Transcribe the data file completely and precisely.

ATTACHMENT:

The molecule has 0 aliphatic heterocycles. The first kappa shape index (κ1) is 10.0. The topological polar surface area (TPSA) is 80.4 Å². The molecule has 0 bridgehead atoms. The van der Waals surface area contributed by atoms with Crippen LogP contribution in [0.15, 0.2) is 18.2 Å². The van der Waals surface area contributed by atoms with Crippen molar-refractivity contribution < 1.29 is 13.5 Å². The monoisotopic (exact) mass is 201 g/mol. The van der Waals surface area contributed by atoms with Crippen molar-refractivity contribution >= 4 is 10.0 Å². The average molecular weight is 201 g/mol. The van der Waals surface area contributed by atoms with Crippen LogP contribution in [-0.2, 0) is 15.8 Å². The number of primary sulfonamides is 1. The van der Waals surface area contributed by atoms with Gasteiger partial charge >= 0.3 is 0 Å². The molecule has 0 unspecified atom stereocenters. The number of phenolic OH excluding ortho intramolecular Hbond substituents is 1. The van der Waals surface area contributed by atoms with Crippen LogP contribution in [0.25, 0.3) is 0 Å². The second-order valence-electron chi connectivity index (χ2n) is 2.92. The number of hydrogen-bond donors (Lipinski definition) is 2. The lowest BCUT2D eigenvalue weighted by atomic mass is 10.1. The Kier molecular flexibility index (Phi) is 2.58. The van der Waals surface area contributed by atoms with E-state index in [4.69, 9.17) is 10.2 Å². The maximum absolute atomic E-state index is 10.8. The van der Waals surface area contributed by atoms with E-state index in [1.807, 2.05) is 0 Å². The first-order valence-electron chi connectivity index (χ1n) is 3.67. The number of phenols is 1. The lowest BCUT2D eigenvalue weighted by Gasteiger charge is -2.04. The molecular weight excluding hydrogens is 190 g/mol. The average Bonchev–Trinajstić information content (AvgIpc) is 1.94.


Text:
The molecule has 0 aliphatic heterocycles. The first kappa shape index (κ1) is 10.0. The topological polar surface area (TPSA) is 80.4 Å². The molecule has 0 bridgehead atoms. The van der Waals surface area contributed by atoms with Crippen LogP contribution in [0.15, 0.2) is 18.2 Å². The van der Waals surface area contributed by atoms with Crippen molar-refractivity contribution < 1.29 is 13.5 Å². The monoisotopic (exact) mass is 201 g/mol. The van der Waals surface area contributed by atoms with Crippen molar-refractivity contribution >= 4 is 10.0 Å². The average molecular weight is 201 g/mol. The van der Waals surface area contributed by atoms with Crippen LogP contribution in [-0.2, 0) is 15.8 Å². The number of primary sulfonamides is 1. The van der Waals surface area contributed by atoms with Gasteiger partial charge >= 0.3 is 0 Å². The molecule has 0 unspecified atom stereocenters. The number of phenolic OH excluding ortho intramolecular Hbond substituents is 1. The van der Waals surface area contributed by atoms with Crippen LogP contribution in [0.25, 0.3) is 0 Å². The second-order valence-electron chi connectivity index (χ2n) is 2.92. The number of hydrogen-bond donors (Lipinski definition) is 2. The lowest BCUT2D eigenvalue weighted by atomic mass is 10.1. The Kier molecular flexibility index (Phi) is 2.58. The van der Waals surface area contributed by atoms with E-state index in [4.69, 9.17) is 10.2 Å². The maximum absolute atomic E-state index is 10.8. The van der Waals surface area contributed by atoms with E-state index in [1.807, 2.05) is 0 Å². The first-order valence-electron chi connectivity index (χ1n) is 3.67. The number of phenols is 1. The lowest BCUT2D eigenvalue weighted by Gasteiger charge is -2.04. The molecular weight excluding hydrogens is 190 g/mol. The average Bonchev–Trinajstić information content (AvgIpc) is 1.94.